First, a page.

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Botched NLC 2015 elections: An eye witness account

The election, to usher in new leaders for the NLC was the highpoint of its 11th Delegates’ Conference and would have seen the Abdulwahed Omar…

The election, to usher in new leaders for the NLC was the highpoint of its 11th Delegates’ Conference and would have seen the Abdulwahed Omar led executive hand over to a new set of leaders.
Omar, together with his lieutenants, was sworn in on March 3, 2011 and even though his critics have consistently lampooned what they termed his “lukewarm” approach to issues as against the fiery manner by which his predecessor, Adams Oshiomhole operated, he had constantly maintained that getting results was all that mattered and that no two people operate in a similar manner.
The conference, attended by 3, 119 delegates drawn from 43 affiliate unions, held from February 8 to February 11, 2015 at the International Conference Centre, Abuja and was the biggest in the history of  the congress. Delegates came from the 36 states of the federation and Abuja.
Over 13 posts were up for grabs but focus was primarily on who emerges president with Ayuba Wabba of the Medical and Health Workers’ Union of Nigeria (MHWUN), Joe Ajaero of the National Union of Electricity Employees (NUEE) and Igwe Achese of the National Union of Petroleum and Natural Gas Workers of Nigeria (NUPENG) gunning for the position.
In an unusual twist, Achese withdrew from contesting for the position, opting for the position of deputy president after the credentials committee had finished screening of contestants. In fact, it was on the day of election that he stepped down, telling his supporters to cast their votes for Ajaero. His decision to contest for the deputy president’s position was put up for vote before delegates and it sailed through.
This prompted Comrade Issa Aremu who was contesting the deputy president’s position to stage a walk-out, saying he would not accept the changing of the rules in the middle of the game. However, labour veterans intervened and were able to bring him back even though he refused to continue in the race. It is worthy of note that the NLC has three deputy presidents.
Also, President of the National Union of Road Transport Workers, Najeem Yasin who was disqualified by the screening committee for improper filling of form for the position of deputy president was given a waiver at the venue of the conference after a voice vote.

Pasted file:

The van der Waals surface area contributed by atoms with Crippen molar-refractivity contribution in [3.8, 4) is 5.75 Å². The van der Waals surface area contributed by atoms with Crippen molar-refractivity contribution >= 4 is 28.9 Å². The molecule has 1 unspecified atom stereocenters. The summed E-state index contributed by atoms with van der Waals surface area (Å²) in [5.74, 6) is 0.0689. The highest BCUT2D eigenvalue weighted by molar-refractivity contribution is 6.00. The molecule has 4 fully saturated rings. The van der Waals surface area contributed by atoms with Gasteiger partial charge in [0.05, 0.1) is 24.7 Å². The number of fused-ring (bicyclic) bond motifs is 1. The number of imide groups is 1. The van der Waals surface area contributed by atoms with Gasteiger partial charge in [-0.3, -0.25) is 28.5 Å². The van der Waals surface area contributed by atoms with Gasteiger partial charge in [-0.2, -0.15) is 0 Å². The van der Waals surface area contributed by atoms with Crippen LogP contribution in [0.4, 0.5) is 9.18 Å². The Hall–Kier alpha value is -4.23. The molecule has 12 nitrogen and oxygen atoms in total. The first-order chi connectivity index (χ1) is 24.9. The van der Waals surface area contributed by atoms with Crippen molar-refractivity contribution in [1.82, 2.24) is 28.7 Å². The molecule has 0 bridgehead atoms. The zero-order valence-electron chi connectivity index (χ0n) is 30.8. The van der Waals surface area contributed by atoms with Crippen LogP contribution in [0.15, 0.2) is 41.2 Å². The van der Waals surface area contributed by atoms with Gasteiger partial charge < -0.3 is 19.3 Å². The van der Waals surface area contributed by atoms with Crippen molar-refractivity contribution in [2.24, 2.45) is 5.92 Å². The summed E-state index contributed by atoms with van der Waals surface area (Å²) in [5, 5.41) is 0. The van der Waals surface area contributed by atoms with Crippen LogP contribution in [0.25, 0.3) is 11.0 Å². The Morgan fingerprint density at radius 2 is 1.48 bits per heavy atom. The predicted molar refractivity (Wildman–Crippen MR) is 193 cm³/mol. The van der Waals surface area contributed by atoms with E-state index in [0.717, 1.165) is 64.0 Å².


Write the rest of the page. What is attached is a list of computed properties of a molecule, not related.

Even though delegates were bitterly divided prior to the commencement of voting, election started smoothly Wednesday by 8: 45 pm when out of respect for the aged, members of the Nigeria Union of Pensioners (NUP) were allowed to cast their votes, before others followed in an alphabetical order.
Bitterly divided delegates
Part of the bitterness was the inability of the contestants to reach a consensus on the position of president. Those in the private sector had argued last December to be given the slot, claiming that the incumbent was from a public sector union; their plea wasn’t accepted.
Of the three, only Comrade Wabba is from a public sector union and was indeed the favourite to win the election, having aligned with the largest unions in a quid pro quo arrangement on the zoning of the positions up for grabs.
Also, some argued that the invitation of Muhammadu Buhari, the presidential candidate of the All Progressive Congress (APC) in the forthcoming general elections to the conference, politicised the event, further deepening the chasm amongst delegates.
Some aggrieved delegates accused the immediate past president of the NLC, Adams Oshiomhole, who paid for live television coverage of the programme of turning it to a political rally. Oshiomhole campaigned for votes for the APC and the Minister of Labour and Productivity Kabiru Tanimu Turaki, who was also at the event, spoke to delegates, urging them to vote for President Goodluck Jonathan.      
Tension reached a boiling point Wednesday afternoon during the presentation of the financial report, with water bottles and chairs hurled at perceived enemies. Achese had wanted to make a comment but a part of the delegates, largely from the civil service union, insisted the matter had been closed and was shouting him down. This did not go down well with NUPENG members who started using caps, plastic bottles and then chairs as projectiles against those shouting their president down.
At that stage, both Wabba and Ajaero appealed for calm, with Wabba urging his members and friendly unions to disregard any provocative attempts by those he said were “hired” to disrupt the process. On his part, Ajaero sang a union song, also calling for calm.  
Voting starts
Voting, in line with the tradition of prior delegates’ conferences should have started the second day which was a Tuesday but intrigues and high tension meant that the electoral committee (Credentials Committee) headed by the President of the Academic Staff Union of Universities (ASUU) Comrade Nassir Fagge had to thread with caution and must be seen to have carried everyone along.